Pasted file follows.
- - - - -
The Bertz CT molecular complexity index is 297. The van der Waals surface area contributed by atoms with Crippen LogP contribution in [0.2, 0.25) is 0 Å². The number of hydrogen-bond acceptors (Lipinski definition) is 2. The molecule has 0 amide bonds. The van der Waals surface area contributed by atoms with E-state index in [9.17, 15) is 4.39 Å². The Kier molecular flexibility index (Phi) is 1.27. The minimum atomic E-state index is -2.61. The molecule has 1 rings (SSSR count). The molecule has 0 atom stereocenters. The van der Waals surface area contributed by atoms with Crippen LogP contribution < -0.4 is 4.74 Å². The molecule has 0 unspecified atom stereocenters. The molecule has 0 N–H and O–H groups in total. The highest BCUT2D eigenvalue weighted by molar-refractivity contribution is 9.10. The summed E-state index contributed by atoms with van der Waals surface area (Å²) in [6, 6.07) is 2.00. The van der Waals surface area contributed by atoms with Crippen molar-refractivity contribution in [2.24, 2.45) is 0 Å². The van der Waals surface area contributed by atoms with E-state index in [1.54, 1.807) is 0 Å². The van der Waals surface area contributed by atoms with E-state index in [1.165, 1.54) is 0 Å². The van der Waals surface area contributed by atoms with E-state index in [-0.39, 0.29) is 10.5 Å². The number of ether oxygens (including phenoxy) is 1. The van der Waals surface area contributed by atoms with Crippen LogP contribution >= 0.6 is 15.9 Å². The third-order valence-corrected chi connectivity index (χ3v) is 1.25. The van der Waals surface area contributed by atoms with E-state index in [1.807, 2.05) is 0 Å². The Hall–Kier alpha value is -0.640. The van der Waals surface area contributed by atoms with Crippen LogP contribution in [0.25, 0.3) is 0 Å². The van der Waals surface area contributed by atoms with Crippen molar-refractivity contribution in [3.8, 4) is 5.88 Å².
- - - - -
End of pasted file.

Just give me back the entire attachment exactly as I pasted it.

The Bertz CT molecular complexity index is 297. The van der Waals surface area contributed by atoms with Crippen LogP contribution in [0.2, 0.25) is 0 Å². The number of hydrogen-bond acceptors (Lipinski definition) is 2. The molecule has 0 amide bonds. The van der Waals surface area contributed by atoms with E-state index in [9.17, 15) is 4.39 Å². The Kier molecular flexibility index (Phi) is 1.27. The minimum atomic E-state index is -2.61. The molecule has 1 rings (SSSR count). The molecule has 0 atom stereocenters. The van der Waals surface area contributed by atoms with Crippen LogP contribution < -0.4 is 4.74 Å². The molecule has 0 unspecified atom stereocenters. The molecule has 0 N–H and O–H groups in total. The highest BCUT2D eigenvalue weighted by molar-refractivity contribution is 9.10. The summed E-state index contributed by atoms with van der Waals surface area (Å²) in [6, 6.07) is 2.00. The van der Waals surface area contributed by atoms with Crippen molar-refractivity contribution in [2.24, 2.45) is 0 Å². The van der Waals surface area contributed by atoms with E-state index in [1.54, 1.807) is 0 Å². The van der Waals surface area contributed by atoms with E-state index in [1.165, 1.54) is 0 Å². The van der Waals surface area contributed by atoms with E-state index in [-0.39, 0.29) is 10.5 Å². The number of ether oxygens (including phenoxy) is 1. The van der Waals surface area contributed by atoms with Crippen LogP contribution >= 0.6 is 15.9 Å². The third-order valence-corrected chi connectivity index (χ3v) is 1.25. The van der Waals surface area contributed by atoms with E-state index in [1.807, 2.05) is 0 Å². The Hall–Kier alpha value is -0.640. The van der Waals surface area contributed by atoms with Crippen LogP contribution in [0.25, 0.3) is 0 Å². The van der Waals surface area contributed by atoms with Crippen molar-refractivity contribution in [3.8, 4) is 5.88 Å².